Definitely hire an architect for this. Main reason is to review all the building codes and local zoning regs. Just because 3 units are allowed doesnt mean it will work for this situation, especially since its in an attic. There are a lot of codes, main egress and unit separation, issues that are not easy to implement. You could get yourself in a lot of trouble building a unit that does not meet ALL the code requirements. 

Hey Guys  thanks for the responses. My first time posting so I did not mean to post 8n Cleveland. I will attempt to reconcile that.

In any case I have one concern. My plan was to finish the attic regardless of whether it could be rented separately. I figured I could simply rent it as the 2nd floor of the 2nd level unit. Are you saying it's possible even just finishing the attic could be an issue? I plan on finishing it up to code with proper regresses, etc.

Originally posted by @Ben Myers :

Also do any of you know where I could locate an expeditor. Should I just reach out to architects in the area?

 In this situation, first use an architect, as he'll be familiar with the local codes. For your attic, he can tell you if it's got the correct height, window size, and issues with egress, and what you need to do to bring it up to code. I had an architect do a walk through doing this and charged me $150.00. Assuming it's doable, a draftsman is needed to draw up plans. After this, an expeditor can take over to file plans, apply for permits, schedule zoning meetings, mail notices etc. for zoning to get approval for the plans. He'll arrange necessary inspections etc. In this case, the architect tells me he can also do the expediting, so I'll have a package deal with him.

If you have a knowledgeable and connected expeditor, for the right project, it's worth the money. I was cited for an illegal unit, and the citation calls for the unit to be demolish down to the bare walls. If I want something else there, like an office, I have to start from scratch. This order was issued by the city. My expeditor knew the assistant commissioner personally and the reason for the order is to punish landlords profiting from the illegal unit. He explained to the assistant commissioner over lunch that I bought the property in a foreclosure, never rented out the illegal unit, thus never profited, so punishment is not called for. The assistant commissioner agreed, the order to demolish was rescinded, my plan to make minor alterations was approved instead. I already removed the stove and refrigerator. The only thing left was removing the bath tub. The illegal kitchen was renamed "private entertainment bar" under the new plans, and the renovations cost me a few thousand, rather than the $30K or more for complete demolition and do over. He also did the paperwork to avoid fines where illegal work was done before, such as removing an illegal tub.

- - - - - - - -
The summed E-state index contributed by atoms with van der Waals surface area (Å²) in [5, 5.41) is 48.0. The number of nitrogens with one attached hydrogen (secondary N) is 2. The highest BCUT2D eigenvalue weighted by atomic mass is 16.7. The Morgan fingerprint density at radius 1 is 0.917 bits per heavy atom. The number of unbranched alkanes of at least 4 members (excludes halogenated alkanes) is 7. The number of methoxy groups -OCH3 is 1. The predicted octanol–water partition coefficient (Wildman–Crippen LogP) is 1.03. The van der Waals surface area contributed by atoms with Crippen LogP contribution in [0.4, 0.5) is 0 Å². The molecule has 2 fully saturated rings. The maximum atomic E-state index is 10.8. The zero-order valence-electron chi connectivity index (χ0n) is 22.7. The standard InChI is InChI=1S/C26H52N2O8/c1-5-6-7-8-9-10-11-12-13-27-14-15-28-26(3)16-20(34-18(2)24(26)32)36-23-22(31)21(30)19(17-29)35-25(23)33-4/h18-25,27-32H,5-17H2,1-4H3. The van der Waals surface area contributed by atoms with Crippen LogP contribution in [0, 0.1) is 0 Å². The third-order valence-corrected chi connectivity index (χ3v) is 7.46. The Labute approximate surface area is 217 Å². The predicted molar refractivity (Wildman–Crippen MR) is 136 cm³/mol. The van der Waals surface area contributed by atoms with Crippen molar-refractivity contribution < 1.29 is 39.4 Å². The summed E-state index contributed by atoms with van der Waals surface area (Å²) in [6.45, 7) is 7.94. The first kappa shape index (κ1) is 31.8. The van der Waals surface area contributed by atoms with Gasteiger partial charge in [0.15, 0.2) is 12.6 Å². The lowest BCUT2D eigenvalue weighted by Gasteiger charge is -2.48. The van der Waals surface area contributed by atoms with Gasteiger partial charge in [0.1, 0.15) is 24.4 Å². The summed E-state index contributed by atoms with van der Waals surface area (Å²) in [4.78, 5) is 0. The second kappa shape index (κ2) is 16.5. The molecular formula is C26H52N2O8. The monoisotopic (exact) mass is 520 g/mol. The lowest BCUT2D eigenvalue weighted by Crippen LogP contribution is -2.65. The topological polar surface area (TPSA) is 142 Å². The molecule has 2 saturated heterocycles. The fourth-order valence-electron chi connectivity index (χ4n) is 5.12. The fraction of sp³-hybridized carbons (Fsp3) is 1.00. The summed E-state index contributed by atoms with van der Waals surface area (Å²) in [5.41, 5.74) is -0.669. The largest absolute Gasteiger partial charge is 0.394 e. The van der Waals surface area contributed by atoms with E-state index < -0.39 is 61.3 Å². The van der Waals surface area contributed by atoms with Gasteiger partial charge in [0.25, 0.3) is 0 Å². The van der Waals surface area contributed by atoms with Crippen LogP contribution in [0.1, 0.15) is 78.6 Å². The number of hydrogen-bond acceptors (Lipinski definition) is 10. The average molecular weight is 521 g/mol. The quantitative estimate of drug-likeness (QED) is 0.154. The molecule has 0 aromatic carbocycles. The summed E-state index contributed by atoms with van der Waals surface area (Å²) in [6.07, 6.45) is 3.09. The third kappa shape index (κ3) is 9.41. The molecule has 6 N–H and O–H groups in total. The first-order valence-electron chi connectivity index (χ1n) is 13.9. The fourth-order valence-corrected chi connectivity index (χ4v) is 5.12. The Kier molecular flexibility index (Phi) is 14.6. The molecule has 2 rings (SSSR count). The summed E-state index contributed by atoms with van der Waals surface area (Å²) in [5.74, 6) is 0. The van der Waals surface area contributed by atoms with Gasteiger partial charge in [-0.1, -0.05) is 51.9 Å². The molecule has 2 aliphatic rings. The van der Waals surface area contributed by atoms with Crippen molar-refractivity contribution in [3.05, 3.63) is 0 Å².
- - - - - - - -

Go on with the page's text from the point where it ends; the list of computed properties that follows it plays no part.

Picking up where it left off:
Don't waste your money calling in anyone, I'm in the Albany area and have tried to do this, and if its already R2 zoned, you have ZERO chance of getting a variance to add a 3rd unit legally, don't bother trying.  Whether it could meet code doesn't matter because you'll never get past the zoning issue.  All of the cities around the capital region are strapped for parking space, thus the cities are all trying to reduce, not increase, occupancy per acre, so they're not going to do it.  Your case also is not "hardship" so that won't work.

I bought a property in Schenectady, same situation, except the 3rd (illegal) unit was 80% complete when I bought it from foreclosure.  The city shot me down about finishing the third unit, so instead i made it into 2 more beds, a family room, and a half bath, and combined it with the second unit to make a giant 4BR, 2000 sf unit.

Originally posted by @Ryan Vienneau :